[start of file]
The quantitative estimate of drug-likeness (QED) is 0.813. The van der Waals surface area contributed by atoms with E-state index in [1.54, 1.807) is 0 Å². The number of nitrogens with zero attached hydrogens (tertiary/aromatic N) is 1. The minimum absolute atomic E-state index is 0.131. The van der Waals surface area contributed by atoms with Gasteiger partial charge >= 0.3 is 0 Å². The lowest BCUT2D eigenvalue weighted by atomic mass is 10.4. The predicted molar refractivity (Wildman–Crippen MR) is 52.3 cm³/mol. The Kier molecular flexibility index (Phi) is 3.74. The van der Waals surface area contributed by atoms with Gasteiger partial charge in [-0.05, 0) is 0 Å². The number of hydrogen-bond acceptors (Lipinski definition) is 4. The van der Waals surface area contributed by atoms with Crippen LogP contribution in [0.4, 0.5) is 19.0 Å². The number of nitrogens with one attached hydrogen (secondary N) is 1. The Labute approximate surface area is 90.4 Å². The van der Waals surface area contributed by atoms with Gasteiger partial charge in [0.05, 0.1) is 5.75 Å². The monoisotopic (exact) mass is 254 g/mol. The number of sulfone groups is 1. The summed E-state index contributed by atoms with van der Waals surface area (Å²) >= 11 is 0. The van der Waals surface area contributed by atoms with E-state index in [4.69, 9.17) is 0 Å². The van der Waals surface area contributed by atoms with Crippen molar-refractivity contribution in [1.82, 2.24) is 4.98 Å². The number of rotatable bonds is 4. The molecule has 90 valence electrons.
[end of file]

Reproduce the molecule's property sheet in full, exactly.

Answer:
The quantitative estimate of drug-likeness (QED) is 0.813. The van der Waals surface area contributed by atoms with E-state index in [1.54, 1.807) is 0 Å². The number of nitrogens with zero attached hydrogens (tertiary/aromatic N) is 1. The minimum absolute atomic E-state index is 0.131. The van der Waals surface area contributed by atoms with Gasteiger partial charge >= 0.3 is 0 Å². The lowest BCUT2D eigenvalue weighted by atomic mass is 10.4. The predicted molar refractivity (Wildman–Crippen MR) is 52.3 cm³/mol. The Kier molecular flexibility index (Phi) is 3.74. The van der Waals surface area contributed by atoms with Gasteiger partial charge in [-0.05, 0) is 0 Å². The number of hydrogen-bond acceptors (Lipinski definition) is 4. The van der Waals surface area contributed by atoms with Crippen LogP contribution in [0.4, 0.5) is 19.0 Å². The number of nitrogens with one attached hydrogen (secondary N) is 1. The Labute approximate surface area is 90.4 Å². The van der Waals surface area contributed by atoms with Gasteiger partial charge in [0.05, 0.1) is 5.75 Å². The monoisotopic (exact) mass is 254 g/mol. The number of sulfone groups is 1. The summed E-state index contributed by atoms with van der Waals surface area (Å²) >= 11 is 0. The van der Waals surface area contributed by atoms with E-state index in [4.69, 9.17) is 0 Å². The van der Waals surface area contributed by atoms with Crippen molar-refractivity contribution in [1.82, 2.24) is 4.98 Å². The number of rotatable bonds is 4. The molecule has 90 valence electrons.